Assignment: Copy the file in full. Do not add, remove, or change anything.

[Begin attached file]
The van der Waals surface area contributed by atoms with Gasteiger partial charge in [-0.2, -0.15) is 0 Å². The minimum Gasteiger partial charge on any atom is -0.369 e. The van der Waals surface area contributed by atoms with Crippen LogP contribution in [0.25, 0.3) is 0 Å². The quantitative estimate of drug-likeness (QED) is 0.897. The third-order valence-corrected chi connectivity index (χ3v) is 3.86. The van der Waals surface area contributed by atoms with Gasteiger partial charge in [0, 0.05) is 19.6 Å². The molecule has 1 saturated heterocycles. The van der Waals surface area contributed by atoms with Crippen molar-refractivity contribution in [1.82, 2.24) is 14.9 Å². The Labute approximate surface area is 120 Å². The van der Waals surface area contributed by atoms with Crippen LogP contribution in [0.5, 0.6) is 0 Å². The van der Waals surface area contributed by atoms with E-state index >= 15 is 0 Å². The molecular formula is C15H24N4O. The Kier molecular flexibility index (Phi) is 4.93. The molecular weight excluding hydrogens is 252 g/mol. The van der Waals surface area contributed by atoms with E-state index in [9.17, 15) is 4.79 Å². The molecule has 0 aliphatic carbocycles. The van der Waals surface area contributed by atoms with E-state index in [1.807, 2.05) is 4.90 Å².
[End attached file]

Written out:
The van der Waals surface area contributed by atoms with Gasteiger partial charge in [-0.2, -0.15) is 0 Å². The minimum Gasteiger partial charge on any atom is -0.369 e. The van der Waals surface area contributed by atoms with Crippen LogP contribution in [0.25, 0.3) is 0 Å². The quantitative estimate of drug-likeness (QED) is 0.897. The third-order valence-corrected chi connectivity index (χ3v) is 3.86. The van der Waals surface area contributed by atoms with Gasteiger partial charge in [0, 0.05) is 19.6 Å². The molecule has 1 saturated heterocycles. The van der Waals surface area contributed by atoms with Crippen molar-refractivity contribution in [1.82, 2.24) is 14.9 Å². The Labute approximate surface area is 120 Å². The van der Waals surface area contributed by atoms with Crippen LogP contribution in [0.5, 0.6) is 0 Å². The van der Waals surface area contributed by atoms with E-state index >= 15 is 0 Å². The molecular formula is C15H24N4O. The Kier molecular flexibility index (Phi) is 4.93. The molecular weight excluding hydrogens is 252 g/mol. The van der Waals surface area contributed by atoms with E-state index in [9.17, 15) is 4.79 Å². The molecule has 0 aliphatic carbocycles. The van der Waals surface area contributed by atoms with E-state index in [1.807, 2.05) is 4.90 Å².